Rare Hammerhead Shark Mating Ritual Caught on Film

A large shiver of hammerhead sharks was spotted on Monday carrying out a rarely seen mating ritual half a mile off Australia's northern beaches.

The 17 sharks, some up to 13 feet long, were filmed from an Australian news helicopter.

Shark expert Hugh Edwards said the ritual had only been filmed twice before, once off Mexico and once off the northwest coast of Australia.

"It's exciting, it's mind-blowing, this is some of the best shark vision I have seen. It is a very, very unusual spectacle," Edwards said.

Hammerhead sharks are usually solitary animals and not seen in big groups.

"They were swimming in circles which we assume is a mating ritual. They certainly weren't hunting anything," Edwards said. "It's very unusual to see hammerhead sharks in a group and when they are it is regarded as a world-wide phenomenon.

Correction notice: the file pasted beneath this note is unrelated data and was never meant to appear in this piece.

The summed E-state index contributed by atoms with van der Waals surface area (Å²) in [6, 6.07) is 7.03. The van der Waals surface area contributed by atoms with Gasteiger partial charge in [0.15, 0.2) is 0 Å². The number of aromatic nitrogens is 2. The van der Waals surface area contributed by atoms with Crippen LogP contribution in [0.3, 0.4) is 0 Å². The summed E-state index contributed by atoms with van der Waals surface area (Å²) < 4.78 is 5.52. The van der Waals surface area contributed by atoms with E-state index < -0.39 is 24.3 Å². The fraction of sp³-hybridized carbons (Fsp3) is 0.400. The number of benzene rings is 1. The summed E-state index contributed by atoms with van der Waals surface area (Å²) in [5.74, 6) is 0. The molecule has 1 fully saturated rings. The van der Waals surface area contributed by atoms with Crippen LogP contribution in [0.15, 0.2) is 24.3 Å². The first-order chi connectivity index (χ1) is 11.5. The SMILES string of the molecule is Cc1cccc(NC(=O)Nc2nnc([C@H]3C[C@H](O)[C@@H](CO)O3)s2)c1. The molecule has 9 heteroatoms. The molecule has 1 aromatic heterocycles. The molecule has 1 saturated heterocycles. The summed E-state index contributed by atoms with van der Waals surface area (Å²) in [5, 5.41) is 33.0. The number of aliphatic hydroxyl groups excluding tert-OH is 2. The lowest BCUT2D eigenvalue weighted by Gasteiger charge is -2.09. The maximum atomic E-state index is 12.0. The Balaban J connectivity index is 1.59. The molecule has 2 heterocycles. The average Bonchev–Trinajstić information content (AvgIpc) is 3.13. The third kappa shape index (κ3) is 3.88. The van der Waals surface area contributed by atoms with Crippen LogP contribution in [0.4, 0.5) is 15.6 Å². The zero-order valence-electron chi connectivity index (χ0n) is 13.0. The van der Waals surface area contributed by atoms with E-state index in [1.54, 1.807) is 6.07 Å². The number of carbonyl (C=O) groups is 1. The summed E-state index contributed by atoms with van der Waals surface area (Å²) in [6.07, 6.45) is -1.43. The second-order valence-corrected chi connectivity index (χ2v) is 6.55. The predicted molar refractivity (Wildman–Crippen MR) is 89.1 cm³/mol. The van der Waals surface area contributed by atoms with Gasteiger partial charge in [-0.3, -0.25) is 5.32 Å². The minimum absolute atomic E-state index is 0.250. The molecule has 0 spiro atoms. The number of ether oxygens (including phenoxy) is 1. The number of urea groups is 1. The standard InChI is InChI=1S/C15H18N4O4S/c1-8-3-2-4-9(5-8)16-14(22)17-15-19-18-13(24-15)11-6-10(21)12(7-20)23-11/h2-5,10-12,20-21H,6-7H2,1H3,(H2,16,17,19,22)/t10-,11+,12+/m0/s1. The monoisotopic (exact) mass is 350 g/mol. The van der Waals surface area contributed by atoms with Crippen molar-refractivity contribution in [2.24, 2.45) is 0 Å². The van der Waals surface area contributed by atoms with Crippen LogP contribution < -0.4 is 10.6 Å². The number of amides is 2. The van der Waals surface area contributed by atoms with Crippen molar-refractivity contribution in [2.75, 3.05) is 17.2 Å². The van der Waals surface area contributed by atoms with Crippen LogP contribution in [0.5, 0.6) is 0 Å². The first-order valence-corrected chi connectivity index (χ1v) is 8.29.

"There are very few places in the world where it happens and nobody has ever heard of it happening off Perth before."

The mating behavior of the hammerhead shark can be violent, and scientists recently discovered the sharks can reproduce asexually as well.

Hammerheads are mostly found in tropical waters, and there has never been a recorded attack on a human by this species of shark.

The news team was flying over the coast looking for a 4m shark. Cameraman Paul Brown also captured images of a dolphin frolicking just a few meters from the hammerheads.

To watch the video of the mating dance, visit PerthNow.com.au.